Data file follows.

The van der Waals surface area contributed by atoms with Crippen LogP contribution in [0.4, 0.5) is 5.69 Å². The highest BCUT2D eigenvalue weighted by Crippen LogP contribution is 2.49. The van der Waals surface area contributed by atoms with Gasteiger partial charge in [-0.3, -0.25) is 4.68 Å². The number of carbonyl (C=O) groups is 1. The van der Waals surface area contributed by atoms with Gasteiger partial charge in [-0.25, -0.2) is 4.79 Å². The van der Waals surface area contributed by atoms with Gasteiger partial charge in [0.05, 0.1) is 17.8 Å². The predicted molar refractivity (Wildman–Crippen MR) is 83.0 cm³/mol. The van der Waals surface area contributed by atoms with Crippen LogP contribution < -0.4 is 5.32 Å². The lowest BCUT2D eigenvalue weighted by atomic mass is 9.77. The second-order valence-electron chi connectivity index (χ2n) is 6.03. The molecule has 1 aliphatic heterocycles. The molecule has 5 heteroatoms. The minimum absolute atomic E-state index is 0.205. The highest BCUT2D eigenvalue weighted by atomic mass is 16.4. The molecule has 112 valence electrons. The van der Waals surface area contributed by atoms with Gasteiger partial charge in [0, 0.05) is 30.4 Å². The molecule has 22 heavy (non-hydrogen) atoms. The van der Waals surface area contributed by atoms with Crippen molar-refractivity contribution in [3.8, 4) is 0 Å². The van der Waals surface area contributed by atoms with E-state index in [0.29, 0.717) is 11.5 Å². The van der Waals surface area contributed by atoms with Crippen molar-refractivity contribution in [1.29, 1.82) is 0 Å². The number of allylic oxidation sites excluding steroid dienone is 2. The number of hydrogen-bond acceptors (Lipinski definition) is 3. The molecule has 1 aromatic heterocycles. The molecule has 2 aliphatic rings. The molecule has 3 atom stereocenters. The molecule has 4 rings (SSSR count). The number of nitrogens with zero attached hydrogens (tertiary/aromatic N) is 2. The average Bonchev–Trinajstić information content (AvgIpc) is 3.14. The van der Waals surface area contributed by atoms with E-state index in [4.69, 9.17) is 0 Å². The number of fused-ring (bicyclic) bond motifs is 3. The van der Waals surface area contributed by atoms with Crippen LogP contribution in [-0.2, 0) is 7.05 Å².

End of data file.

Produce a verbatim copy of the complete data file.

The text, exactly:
The van der Waals surface area contributed by atoms with Crippen LogP contribution in [0.4, 0.5) is 5.69 Å². The highest BCUT2D eigenvalue weighted by Crippen LogP contribution is 2.49. The van der Waals surface area contributed by atoms with Gasteiger partial charge in [-0.3, -0.25) is 4.68 Å². The number of carbonyl (C=O) groups is 1. The van der Waals surface area contributed by atoms with Gasteiger partial charge in [-0.25, -0.2) is 4.79 Å². The van der Waals surface area contributed by atoms with Gasteiger partial charge in [0.05, 0.1) is 17.8 Å². The predicted molar refractivity (Wildman–Crippen MR) is 83.0 cm³/mol. The van der Waals surface area contributed by atoms with Crippen LogP contribution < -0.4 is 5.32 Å². The lowest BCUT2D eigenvalue weighted by atomic mass is 9.77. The second-order valence-electron chi connectivity index (χ2n) is 6.03. The molecule has 1 aliphatic heterocycles. The molecule has 5 heteroatoms. The minimum absolute atomic E-state index is 0.205. The highest BCUT2D eigenvalue weighted by atomic mass is 16.4. The molecule has 112 valence electrons. The van der Waals surface area contributed by atoms with Gasteiger partial charge in [0, 0.05) is 30.4 Å². The molecule has 22 heavy (non-hydrogen) atoms. The van der Waals surface area contributed by atoms with Crippen molar-refractivity contribution in [3.8, 4) is 0 Å². The van der Waals surface area contributed by atoms with E-state index in [0.29, 0.717) is 11.5 Å². The van der Waals surface area contributed by atoms with Crippen molar-refractivity contribution in [1.29, 1.82) is 0 Å². The number of allylic oxidation sites excluding steroid dienone is 2. The number of hydrogen-bond acceptors (Lipinski definition) is 3. The molecule has 1 aromatic heterocycles. The molecule has 2 aliphatic rings. The molecule has 3 atom stereocenters. The molecule has 4 rings (SSSR count). The number of nitrogens with zero attached hydrogens (tertiary/aromatic N) is 2. The average Bonchev–Trinajstić information content (AvgIpc) is 3.14. The van der Waals surface area contributed by atoms with E-state index in [4.69, 9.17) is 0 Å². The number of fused-ring (bicyclic) bond motifs is 3. The van der Waals surface area contributed by atoms with Crippen LogP contribution in [-0.2, 0) is 7.05 Å².